If you re-read my post you will see that it isn't personal at all, It is on point and on topic, directly challenging points that you have misunderstood. Similarly, my response to peters post was not personal, it was about what he said and was on point and on topic. It was just very challenging and clearly ruffled some feathers because it challenges fundamental and erroneous beliefs and practices by this forums moderators.

If you think this forum will be better off without my contributions and challenges, if you don't like seeking the truth, questioning beliefs and believe that you all have perfect knowledge then I will happily leave. I am here for mutual learning, and humility (ie. the capacity to acknowledge our own strengths and areas for development, and the capacity to suspend our own pride in order to prioritise truth) is a prerequisite to learning. If you are too scared to admit you are wrong, or you don't understand something, then you cannot learn.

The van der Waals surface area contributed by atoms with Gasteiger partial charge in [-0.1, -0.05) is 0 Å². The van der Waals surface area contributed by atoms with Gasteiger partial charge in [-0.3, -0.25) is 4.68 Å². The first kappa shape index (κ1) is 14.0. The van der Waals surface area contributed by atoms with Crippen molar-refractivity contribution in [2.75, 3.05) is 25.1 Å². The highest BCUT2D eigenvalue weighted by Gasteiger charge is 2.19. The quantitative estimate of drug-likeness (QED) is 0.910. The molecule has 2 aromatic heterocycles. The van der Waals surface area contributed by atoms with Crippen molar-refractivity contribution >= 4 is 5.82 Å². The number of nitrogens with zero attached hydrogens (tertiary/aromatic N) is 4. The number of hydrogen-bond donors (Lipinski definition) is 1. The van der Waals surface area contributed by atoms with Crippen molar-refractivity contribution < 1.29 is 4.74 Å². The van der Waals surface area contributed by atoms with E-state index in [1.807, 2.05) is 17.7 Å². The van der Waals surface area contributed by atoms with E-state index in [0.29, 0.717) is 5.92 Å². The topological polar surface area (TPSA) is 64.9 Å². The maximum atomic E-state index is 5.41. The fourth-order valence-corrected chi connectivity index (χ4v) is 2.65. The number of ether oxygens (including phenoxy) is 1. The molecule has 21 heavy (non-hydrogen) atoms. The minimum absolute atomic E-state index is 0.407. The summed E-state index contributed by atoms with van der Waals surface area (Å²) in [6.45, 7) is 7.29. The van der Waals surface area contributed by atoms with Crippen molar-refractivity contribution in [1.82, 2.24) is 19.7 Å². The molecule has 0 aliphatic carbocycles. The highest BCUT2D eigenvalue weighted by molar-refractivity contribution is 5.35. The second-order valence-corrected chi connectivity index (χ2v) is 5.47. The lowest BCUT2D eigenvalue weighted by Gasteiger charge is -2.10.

This movement will fail if we attempt to bury our heads in the sand and perpetuate factually inaccurate information and ignore things that are important. I am trying to help, but I don't think the forum moderators and some key members refuse to interpret my challenges about this issue that seems to come up every few months, as helpful. Because there is a refusal to question beliefs. I believe such a movement will be not only doomed but also dangerous.

As herbert shelton always said "let us have the truth, though the heavens may fall."

Take care

Adam x

Take care

Adam x


At this point, I agree to disagree.  I continue to maintain my views that starch based diets can cause blood sugar,  insulin problems, and weight gain in some sensitive individuals.  Now that does not mean everyone will have problems.  Just like not everyone who eats meat gets cancer.  But the risks are increased.

And for people who are eating grains and starches and are having issues such as blood sugar imbalances, insulin issues, weight gain, hyper and hypoglycemia, Celiac, Crohns, ulcerative colitis, arthritis, inabilities to heal from degenerative conditions and cancer, brain disorders, skin disorders, and other toxic and chronic detoxing symptoms, I will continue to discourage the consumption of starches, grains, beans, and tubers.  

This is my belief based on experience and research, and this is 30BaD policy.  

There are many reasons for this, and I have some blog posts coming up the pipeline, but more research  and refining is needed.

Peace, PK